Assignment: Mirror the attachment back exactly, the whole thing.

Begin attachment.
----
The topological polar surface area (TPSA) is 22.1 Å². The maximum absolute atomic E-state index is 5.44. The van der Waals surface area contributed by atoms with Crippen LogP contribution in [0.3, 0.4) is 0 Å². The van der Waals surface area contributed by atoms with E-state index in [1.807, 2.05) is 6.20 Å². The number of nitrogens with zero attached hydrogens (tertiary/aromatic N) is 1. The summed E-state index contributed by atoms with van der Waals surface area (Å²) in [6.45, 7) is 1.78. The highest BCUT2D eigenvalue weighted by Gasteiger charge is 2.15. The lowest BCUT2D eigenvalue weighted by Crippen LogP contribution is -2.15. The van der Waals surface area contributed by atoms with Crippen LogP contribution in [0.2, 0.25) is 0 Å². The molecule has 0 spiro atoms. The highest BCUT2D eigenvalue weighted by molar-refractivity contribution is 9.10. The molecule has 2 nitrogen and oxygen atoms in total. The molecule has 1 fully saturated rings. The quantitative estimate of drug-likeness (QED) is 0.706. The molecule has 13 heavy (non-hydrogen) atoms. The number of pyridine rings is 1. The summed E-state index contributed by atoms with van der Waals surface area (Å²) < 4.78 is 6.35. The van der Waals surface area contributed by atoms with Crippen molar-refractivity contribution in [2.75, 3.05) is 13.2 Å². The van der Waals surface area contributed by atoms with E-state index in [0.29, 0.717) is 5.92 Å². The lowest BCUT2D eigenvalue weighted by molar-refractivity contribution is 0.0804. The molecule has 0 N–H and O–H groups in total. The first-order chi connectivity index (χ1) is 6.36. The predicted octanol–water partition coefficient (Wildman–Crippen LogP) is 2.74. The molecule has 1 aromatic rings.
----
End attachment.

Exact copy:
The topological polar surface area (TPSA) is 22.1 Å². The maximum absolute atomic E-state index is 5.44. The van der Waals surface area contributed by atoms with Crippen LogP contribution in [0.3, 0.4) is 0 Å². The van der Waals surface area contributed by atoms with E-state index in [1.807, 2.05) is 6.20 Å². The number of nitrogens with zero attached hydrogens (tertiary/aromatic N) is 1. The summed E-state index contributed by atoms with van der Waals surface area (Å²) in [6.45, 7) is 1.78. The highest BCUT2D eigenvalue weighted by Gasteiger charge is 2.15. The lowest BCUT2D eigenvalue weighted by Crippen LogP contribution is -2.15. The van der Waals surface area contributed by atoms with Crippen LogP contribution in [0.2, 0.25) is 0 Å². The molecule has 0 spiro atoms. The highest BCUT2D eigenvalue weighted by molar-refractivity contribution is 9.10. The molecule has 2 nitrogen and oxygen atoms in total. The molecule has 1 fully saturated rings. The quantitative estimate of drug-likeness (QED) is 0.706. The molecule has 13 heavy (non-hydrogen) atoms. The number of pyridine rings is 1. The summed E-state index contributed by atoms with van der Waals surface area (Å²) < 4.78 is 6.35. The van der Waals surface area contributed by atoms with Crippen molar-refractivity contribution in [2.75, 3.05) is 13.2 Å². The van der Waals surface area contributed by atoms with E-state index in [0.29, 0.717) is 5.92 Å². The lowest BCUT2D eigenvalue weighted by molar-refractivity contribution is 0.0804. The molecule has 0 N–H and O–H groups in total. The first-order chi connectivity index (χ1) is 6.36. The predicted octanol–water partition coefficient (Wildman–Crippen LogP) is 2.74. The molecule has 1 aromatic rings.